Trader Joe’s Crunchy Black and White Rice Rolls are just rice folks, slightly sweetened, crunchy rice in a little roll. They’re good tasting, pretty healthy and convenient. That’s about all there is to say on these, folks. I mean, c’mon, really – it’s just rice. I suppose I should be thrilled by coming across such a cheap, tasty, and healthy snack, but I’m not a mom. I’m a guy with a slightly faulty “Act Like A Normal Person” switch in his head. The light is steady from time to time, but mostly it sort of blinks on and off. I suppose I’m just a little disappointed by such a utilitarian, ordinary snack after the aggressively weird brown butter, lemon and parsley popcorn the other day. We must wonder, however, what is black rice, and why cylinders instead of disks?
The main reason I picked these rolls up was because of the intriguing mention of “black rice” in the title. Now, there are several kinds of black rice cultivated around the world, form the “forbidden rice” once reserved only for the Chinese Emperor’s table to Thai black jasmine rice. The exotic lure of the promise of such a deviation in color pulled me in, much as the promise of black eggs, or black milk would have done. Unfortunately, I found myself left to disappointment. Not only is it impossible to taste any difference between the “Black Pearl Rice” and “Sushi Rice” used, but impossible to even see any difference. Black rice usually cooks up to a deep purple color, but whatever cooing method Trader Joe’s employed has denatured any chromatic differences between the two. Perhaps I should champion these black and white rice rolls as a paragon of color-blind, racial harmony, but instead it feels bland and sterile. Even TJ’s, usually so florid with their food descriptions, can’t seem to muster much enthusiasm for their generic rices in the product copy. Humph.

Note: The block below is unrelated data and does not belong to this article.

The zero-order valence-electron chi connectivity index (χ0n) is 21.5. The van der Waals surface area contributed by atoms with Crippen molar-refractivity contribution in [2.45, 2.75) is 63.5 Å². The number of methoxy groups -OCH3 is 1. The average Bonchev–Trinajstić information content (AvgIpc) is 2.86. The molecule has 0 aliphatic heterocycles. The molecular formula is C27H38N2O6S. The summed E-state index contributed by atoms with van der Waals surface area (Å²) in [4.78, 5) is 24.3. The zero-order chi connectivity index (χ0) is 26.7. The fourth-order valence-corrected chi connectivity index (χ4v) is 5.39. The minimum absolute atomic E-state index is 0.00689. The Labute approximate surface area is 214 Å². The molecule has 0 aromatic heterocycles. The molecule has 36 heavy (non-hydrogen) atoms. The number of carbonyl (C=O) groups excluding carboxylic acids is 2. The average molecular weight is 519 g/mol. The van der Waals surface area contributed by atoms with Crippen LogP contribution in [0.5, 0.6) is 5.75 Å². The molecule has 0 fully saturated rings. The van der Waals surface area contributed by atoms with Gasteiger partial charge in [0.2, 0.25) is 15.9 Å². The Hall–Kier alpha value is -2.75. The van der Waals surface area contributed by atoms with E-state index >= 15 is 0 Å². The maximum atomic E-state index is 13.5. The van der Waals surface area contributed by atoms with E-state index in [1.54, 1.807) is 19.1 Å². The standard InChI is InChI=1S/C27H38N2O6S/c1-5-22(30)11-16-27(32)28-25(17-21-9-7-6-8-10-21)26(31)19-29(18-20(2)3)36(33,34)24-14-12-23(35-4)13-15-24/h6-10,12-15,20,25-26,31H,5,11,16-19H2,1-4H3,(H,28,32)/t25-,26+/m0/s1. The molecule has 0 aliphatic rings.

This, I sense, may be my own idiosyncratic quibble. As I already said, these really taste quite good – rice cake or not. Even better, they appear to be air puffed, like a bunch of lightly sweetened corn pops smushed lightly together, giving the whole roll a light and airy feeling. This certainly an advancement over ordinary rice cakes whose density can sometimes make a snacking session feel like an arduous slog.
So, sweet, light and crunchy – what’s not to like, really? It may, of course, be possible to take issue with the shape. Why cylinders, TJ? Is the traditional disk shape too square for you? Not hip enough for the educated, middle-income crowd? Functionally, this is not actually much of an issue, except in one important way – it’s difficult to layer or spread any condiments on the rice rolls. As a man who always has some room for a nice puffed rice cake smeared with a thickness of peanut butter, this qualifies as a design flaw.
A final word, unlike some other items I’ve reviewed, the rice rolls compare very well to their mainstream alternatives. Despite the differences in shape and texture, Trader Joe’s Black and White Rice Rolls are nearly identical in sugar, carbs and calories to Quaker’s ubiquitous sweetened rice cakes.
Would I Recommend These: Yes, especially to moms.
Would I Buy Them Again: As I have no kids and enjoy spreading peanut butter, probably not.
Final Synopsis: A good, but chromatically perplexing, rice snack.